Norwegian art-pop songstress -- and 2016 Paper Beautiful Person -- AURORA is premiering her latest video, "Winter Bird," here on papermag.com, a quietly lush track perfect for these long winter nights. The video features the artist enclosed in a metal cocoon, whose gauzy outer layers come to envelop her with the aid of drones. It was a special project in collaboration with YouTube and was shot at Carnegie Mellon in Pittsburgh; the university's engineering and robotics department also assisted in the planning and execution of the multi-layered project. Of the concept, AURORA points to her love of nature and, more specifically, bugs. "My favorite bugs are moths!" she says. "On my first album cover [All My Demons Greeting Me as a Friend] I chose to have an image of myself [with] half wings spread and half wrapped in a cocoon. For me it symbolizes change. Evolving. And in my song [which appears on the album], "Winter Bird," I find myself in a place -- or state of mind -- that is neither good for my body and soul. The team I worked with on this video had done this research and said, 'Why not put you in a cocoon? Wrapped by drones?' And I loved it."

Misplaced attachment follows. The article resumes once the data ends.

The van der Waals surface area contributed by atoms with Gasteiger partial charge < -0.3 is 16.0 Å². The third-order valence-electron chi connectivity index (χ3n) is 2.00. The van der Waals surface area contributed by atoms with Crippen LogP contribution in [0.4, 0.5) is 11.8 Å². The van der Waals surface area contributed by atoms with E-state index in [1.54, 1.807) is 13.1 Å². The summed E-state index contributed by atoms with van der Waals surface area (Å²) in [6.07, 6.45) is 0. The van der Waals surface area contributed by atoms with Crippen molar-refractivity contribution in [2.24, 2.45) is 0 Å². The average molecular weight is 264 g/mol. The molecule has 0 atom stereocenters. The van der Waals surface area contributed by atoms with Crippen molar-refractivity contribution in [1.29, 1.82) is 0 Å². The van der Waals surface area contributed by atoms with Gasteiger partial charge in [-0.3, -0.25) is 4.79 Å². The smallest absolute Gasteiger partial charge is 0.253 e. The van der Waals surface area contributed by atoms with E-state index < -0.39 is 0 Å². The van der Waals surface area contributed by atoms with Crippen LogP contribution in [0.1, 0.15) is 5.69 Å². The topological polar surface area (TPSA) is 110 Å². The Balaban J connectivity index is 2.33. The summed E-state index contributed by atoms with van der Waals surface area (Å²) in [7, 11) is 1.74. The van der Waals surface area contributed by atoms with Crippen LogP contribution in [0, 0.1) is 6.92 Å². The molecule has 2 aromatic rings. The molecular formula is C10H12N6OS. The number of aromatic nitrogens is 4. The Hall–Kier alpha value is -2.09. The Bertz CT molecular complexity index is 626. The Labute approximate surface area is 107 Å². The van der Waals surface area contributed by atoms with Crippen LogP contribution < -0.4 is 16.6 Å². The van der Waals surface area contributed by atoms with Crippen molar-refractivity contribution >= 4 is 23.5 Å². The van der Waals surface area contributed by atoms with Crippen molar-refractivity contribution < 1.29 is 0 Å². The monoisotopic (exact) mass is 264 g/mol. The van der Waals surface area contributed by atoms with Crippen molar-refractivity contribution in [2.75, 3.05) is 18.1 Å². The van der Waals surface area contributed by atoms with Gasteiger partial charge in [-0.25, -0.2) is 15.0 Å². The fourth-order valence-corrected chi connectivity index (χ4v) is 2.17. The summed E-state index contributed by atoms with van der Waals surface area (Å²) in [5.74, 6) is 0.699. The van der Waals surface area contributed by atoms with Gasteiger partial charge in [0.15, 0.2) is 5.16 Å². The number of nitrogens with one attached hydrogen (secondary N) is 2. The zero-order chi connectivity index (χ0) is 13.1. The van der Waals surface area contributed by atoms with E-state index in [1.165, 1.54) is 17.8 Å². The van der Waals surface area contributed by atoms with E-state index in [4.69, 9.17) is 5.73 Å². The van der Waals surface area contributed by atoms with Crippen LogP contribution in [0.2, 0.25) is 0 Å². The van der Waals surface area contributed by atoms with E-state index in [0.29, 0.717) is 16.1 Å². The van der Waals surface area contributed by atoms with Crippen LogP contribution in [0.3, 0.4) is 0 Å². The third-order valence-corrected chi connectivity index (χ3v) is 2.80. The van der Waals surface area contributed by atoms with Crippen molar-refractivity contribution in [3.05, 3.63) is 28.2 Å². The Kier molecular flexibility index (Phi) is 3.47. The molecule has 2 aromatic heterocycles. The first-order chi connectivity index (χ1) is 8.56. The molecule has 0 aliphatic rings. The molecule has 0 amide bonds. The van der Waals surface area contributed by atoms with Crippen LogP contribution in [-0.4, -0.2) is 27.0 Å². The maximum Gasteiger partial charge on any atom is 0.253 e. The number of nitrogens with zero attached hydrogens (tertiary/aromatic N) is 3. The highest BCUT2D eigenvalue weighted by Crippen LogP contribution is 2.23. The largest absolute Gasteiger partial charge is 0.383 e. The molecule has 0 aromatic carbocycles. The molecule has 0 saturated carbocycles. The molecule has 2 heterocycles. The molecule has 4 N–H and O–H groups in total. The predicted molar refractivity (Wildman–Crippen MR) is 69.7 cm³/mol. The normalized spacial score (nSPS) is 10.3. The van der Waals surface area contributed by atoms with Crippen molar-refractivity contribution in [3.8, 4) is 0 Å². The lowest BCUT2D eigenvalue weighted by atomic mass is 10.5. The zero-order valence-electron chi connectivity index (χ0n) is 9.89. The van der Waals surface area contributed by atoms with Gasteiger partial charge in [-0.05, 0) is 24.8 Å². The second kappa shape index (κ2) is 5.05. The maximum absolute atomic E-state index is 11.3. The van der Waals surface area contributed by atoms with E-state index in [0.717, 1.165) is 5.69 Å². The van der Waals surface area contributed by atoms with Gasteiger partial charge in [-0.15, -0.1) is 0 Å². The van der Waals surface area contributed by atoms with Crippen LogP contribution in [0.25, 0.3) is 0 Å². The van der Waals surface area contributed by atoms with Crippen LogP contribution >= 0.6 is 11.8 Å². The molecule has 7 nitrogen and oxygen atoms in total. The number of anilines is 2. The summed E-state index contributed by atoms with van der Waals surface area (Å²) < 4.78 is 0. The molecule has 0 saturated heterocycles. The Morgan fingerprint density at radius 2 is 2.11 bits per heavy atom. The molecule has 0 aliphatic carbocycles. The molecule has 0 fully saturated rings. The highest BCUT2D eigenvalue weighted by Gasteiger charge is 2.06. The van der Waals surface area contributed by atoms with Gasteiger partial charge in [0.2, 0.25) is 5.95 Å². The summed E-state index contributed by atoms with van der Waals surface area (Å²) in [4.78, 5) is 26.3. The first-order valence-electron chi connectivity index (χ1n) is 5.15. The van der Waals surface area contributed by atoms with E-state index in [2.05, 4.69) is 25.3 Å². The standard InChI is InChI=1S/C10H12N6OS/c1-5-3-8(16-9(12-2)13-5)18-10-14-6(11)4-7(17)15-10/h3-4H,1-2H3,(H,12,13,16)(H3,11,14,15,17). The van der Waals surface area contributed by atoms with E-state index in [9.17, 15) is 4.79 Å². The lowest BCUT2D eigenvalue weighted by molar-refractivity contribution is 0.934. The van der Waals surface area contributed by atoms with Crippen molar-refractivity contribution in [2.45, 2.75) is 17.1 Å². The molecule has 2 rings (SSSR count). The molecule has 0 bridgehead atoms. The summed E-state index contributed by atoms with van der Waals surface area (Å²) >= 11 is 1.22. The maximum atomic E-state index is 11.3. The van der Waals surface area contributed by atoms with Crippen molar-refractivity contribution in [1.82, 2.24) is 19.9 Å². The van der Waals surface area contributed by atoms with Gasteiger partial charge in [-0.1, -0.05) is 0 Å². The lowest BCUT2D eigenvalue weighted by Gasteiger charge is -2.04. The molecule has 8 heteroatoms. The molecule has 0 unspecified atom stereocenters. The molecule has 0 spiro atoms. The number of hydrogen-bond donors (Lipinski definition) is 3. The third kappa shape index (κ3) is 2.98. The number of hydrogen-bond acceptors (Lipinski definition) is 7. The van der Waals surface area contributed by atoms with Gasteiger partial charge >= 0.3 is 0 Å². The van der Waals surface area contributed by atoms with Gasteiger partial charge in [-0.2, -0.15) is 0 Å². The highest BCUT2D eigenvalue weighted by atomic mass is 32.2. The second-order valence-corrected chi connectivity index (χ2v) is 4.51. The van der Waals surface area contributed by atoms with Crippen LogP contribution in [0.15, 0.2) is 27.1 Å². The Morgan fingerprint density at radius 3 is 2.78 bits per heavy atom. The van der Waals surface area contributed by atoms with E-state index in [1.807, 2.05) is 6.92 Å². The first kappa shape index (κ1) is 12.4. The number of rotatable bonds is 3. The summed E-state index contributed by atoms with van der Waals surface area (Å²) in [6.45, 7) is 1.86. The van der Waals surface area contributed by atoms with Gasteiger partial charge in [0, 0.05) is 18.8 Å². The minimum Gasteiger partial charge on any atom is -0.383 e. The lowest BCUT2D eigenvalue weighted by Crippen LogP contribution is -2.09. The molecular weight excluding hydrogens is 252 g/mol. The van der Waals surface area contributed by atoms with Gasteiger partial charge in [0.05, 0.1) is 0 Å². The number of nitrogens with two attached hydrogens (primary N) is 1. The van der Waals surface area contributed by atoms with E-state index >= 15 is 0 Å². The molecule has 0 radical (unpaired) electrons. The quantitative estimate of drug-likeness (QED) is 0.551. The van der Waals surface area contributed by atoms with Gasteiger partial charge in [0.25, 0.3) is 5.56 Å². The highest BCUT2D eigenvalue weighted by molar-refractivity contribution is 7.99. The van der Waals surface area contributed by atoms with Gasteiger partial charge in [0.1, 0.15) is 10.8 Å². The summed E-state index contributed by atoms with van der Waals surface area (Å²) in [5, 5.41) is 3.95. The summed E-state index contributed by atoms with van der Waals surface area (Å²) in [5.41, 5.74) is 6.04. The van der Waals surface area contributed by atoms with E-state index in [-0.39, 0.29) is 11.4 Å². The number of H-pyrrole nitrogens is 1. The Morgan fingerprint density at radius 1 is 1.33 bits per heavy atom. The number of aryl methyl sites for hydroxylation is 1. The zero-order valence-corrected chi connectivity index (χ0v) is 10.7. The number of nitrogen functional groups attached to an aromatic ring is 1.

YouTube's Global Head, Artist Content & Services, Vivien Lewit, whose team worked with AURORA on the video, says that on a technical level, their production team "utilized camera movements that mimicked the flight of a drone to show a drone's perspective while wrapping up AURORA in a cocoon like shell." Both Lewit and AURORA point to one of the main themes in the video as the tension between technology and organic material. The video is "rooted in a combination of technology (drones in a robotics laboratory) and nature (metamorphosis, an organic process)," Lewit says. AURORA adds, "It's both magnificent and terrifying how the world is evolving and how technology is evolving. And if we go back to the concept of change -- I quite liked pointing that out with having drones in the video with me."

While the drones themselves did not shoot any footage, they instead played a role that, Lewit says, "hints towards a future where [drones] may feature more prominently as actual characters in film storytelling." And, indeed, AURORA says one of the biggest surprises of the day was how active a role they played on set. They "make a lot of noise!" she says. "And they make a lot of wind. They seemed more alive than I expected -- almost like they had personalities. It was rather strange...but I felt quite safe. And it was nice."

Watch "Winter Bird" above and snag a copy of All My Demons Greeting Me as a Friend here.